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HRWF (28.09.2018) – The US Commission on International Religious Freedom has just taken a courageous stand by adopting two prisoners of conscience in Russia sharing the beliefs of Jehovah’s Witnesses and the Church of Scientology. Article 18 declares that “everyone has the right to freedom of thought, conscience and religion”. Article 18 defends the rights of individuals to believe what they want to believe in. It does not defend religions based on whether they are historical or not. HRWF does not either.

It is the right of an atheist to believe there is no God and no life after death.

It is the right of a Christian, a Muslim or a Jew to believe in God and to believe that he is the creator of the universe.

It is the right of a Catholic to believe that the body of Jesus Christ is present in the consecrated host that they swallow during the mass.

It is the right of a Muslim to believe in the teachings of Prophet Muhammad.

It is the right of a Buddhist to believe in reincarnation and to live accordingly.

It is the right of a Scientologist to believe in successive incarnations and in Dianetics.

It is the right of a Mormon to believe in the Book of Mormon and to live according to its teachings.

It is the right of a Jehovah’s Witness to refuse to kill and to perform military service.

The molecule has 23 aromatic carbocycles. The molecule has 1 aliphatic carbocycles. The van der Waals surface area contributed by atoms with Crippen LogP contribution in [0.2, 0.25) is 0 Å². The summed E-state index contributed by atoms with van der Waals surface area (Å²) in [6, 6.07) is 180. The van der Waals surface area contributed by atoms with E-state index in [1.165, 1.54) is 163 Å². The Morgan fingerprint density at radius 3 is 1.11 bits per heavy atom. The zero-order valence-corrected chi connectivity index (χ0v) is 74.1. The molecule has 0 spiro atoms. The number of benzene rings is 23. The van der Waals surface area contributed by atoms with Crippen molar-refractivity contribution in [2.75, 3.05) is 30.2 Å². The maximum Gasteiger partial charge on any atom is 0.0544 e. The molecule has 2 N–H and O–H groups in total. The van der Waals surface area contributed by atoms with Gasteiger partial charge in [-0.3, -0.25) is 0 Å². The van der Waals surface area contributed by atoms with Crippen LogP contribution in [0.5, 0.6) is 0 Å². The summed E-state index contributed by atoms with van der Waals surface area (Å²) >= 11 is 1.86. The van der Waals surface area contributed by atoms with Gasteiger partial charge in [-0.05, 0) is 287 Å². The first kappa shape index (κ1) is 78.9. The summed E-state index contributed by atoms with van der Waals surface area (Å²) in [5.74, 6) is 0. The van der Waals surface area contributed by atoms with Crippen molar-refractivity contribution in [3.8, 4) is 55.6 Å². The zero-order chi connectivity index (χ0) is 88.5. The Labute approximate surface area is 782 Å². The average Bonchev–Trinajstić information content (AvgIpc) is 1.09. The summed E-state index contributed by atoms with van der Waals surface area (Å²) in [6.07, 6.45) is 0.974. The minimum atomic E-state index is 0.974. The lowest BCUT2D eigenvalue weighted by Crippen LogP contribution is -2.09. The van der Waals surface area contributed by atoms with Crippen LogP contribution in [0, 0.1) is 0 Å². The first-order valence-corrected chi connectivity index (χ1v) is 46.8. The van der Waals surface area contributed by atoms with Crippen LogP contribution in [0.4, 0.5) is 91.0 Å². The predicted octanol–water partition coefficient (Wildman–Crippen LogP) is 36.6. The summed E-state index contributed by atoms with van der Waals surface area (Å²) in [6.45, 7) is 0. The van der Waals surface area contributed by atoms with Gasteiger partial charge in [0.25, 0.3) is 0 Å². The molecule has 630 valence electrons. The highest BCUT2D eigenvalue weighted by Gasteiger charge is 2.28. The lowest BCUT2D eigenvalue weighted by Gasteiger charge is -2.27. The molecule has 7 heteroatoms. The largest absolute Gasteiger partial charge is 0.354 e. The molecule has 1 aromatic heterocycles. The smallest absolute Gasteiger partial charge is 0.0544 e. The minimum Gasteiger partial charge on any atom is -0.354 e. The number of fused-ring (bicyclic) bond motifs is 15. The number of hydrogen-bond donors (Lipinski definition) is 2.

It is the right of a Raelian to think that the human race was imported in our planet by aliens.

It is the right of Dennis Christensen to believe in the teachings of Jehovah’s Witnesses and it is the right of Ivan Matsitsky to believe in the teachings of Ron Hubbard.

The Russian Federation has however decided otherwise. It has banned a number of peaceful religious movements of foreign origin, including Jehovah’s Witnesses, and it has criminalized legitimate activities pertaining to religious freedom. The objective of this ‘xenophobic’ religious cleansing pursued by Moscow is to protect historical religions which have shaped the identity of the Russian people throughout the centuries and to reinforce their position in society under its vigilant control. The dramatic consequence is that persons who use their right to freedom of thought, conscience and religion to challenge the religiously correct are arrested, sometimes tortured physically or psychologically, fined and sentenced to prison terms.